However, where in my last post I claimed I saw the most striking evidence of the horsemen’s line-straddling in “Katrina’s Veil: Stand at the Gretna Bridge” and “Dirge,” I first perceived the horsemen straddling the line between the dichotomy of masculine and feminine in “Second Line I-IV.” In these pieces, each of the horsemen is portrayed individually and is dressed in a masculine suit with spiky shoes. Their appearance is juxtaposed by their dainty, feminine poses that parallel those struck by the Baby Dolls while “walking raddy.” It is in this way that Prince depicts the horsemen as straddling the line between masculinity and femininity.
In my last post, I discussed the Baby Doll maskers of the New Orleans Carnival tradition and their challenging of the Puritan notion of Providence introduced by Dr. Cope. Particularly, I focused on their collective ability to be at once child-like and suggestive, innocent and powerful, traditionally feminine and masculine. This duality is born from the Baby Dolls’ unique, signature appearance and from their audience’s misguided attempts to label, and subsequently understand, them.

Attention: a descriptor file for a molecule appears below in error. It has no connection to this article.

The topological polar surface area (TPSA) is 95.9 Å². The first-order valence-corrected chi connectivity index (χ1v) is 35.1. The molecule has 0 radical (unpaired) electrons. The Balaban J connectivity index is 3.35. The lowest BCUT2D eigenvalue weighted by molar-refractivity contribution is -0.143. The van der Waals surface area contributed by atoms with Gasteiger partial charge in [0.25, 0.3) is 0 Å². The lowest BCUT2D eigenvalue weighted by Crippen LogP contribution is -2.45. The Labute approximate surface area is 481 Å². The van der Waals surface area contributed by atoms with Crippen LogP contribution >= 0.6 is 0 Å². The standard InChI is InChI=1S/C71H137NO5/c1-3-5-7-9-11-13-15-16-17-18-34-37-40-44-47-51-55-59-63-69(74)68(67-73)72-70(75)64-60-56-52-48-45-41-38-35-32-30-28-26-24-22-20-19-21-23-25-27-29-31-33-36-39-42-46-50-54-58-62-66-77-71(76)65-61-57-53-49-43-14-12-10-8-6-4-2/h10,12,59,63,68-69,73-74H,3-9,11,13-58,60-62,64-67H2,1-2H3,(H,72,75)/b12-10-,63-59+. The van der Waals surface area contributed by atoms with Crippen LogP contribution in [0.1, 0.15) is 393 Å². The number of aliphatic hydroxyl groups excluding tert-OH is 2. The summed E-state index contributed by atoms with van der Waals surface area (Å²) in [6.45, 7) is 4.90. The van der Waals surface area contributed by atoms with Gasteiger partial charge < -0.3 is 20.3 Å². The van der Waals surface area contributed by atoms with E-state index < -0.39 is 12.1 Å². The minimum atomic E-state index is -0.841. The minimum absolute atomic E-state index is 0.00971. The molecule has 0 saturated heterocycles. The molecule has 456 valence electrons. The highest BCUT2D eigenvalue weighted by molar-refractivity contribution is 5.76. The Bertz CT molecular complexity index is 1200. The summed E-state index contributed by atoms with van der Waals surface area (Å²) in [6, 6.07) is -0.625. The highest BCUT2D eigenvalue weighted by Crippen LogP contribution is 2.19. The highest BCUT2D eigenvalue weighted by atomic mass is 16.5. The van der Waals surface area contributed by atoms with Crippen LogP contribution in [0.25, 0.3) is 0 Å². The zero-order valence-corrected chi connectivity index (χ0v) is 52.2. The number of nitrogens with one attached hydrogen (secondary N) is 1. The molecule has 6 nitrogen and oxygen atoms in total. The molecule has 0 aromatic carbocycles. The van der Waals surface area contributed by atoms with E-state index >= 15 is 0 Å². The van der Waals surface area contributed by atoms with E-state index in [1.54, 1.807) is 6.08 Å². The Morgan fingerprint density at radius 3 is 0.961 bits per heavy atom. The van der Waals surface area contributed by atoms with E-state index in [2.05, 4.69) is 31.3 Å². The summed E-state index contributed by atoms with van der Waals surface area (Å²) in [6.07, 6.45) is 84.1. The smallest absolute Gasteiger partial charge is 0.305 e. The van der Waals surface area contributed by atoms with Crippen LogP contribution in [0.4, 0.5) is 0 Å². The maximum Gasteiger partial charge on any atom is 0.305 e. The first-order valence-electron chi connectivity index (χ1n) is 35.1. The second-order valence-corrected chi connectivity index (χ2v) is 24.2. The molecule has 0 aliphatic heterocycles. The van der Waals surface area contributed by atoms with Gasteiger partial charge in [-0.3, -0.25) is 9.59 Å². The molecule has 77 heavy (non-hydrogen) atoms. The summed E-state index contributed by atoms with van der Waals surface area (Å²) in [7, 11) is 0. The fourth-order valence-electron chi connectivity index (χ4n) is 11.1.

Similarly, the first four pieces of Steve Prince’s Katrina Suite, entitled “Second Line I, II, III, and IV,” display a certain duality that puzzled me when I first encountered them. Each piece stars a horseman, a figure and symbol that is prominently featured in Prince’s body of work. The horsemen are clad in suits, ties, and massive, spiked shoes. Additionally, and quite conversely, three out of the four horsemen are portrayed holding a parasol, an accessory associated with the Baby Doll maskers and an arguable symbol of their femininity.
Each time a supporting faculty member visits class, I am given more and more tools that allow me to better analyze both Prince’s work and the assigned class readings. Additionally, the contributions of the supporting faculty members grant me different perspectives and ideas that nearly beg to be connected with the art of Steve Prince or with the works of W.E.B. Dubois and Kim Vaz-Deville, the authors of the class’ required readings.
Dr. Cope’s lecture, in particular, not only provided me with such tools but left my mind buzzing with many thoughts and questions, as well. Specifically, I found myself considering and condemning the concept of Providence that Dr. Cope discussed throughout his lecture. I began to think about the idea, both with reference to the Puritans and their definition and manipulation of the word and its application to today’s society, as well. Since the lecture, I have been seeking connections between the Puritan, and even contemporary, idea of Providence and the Art of Steve Prince class as a whole.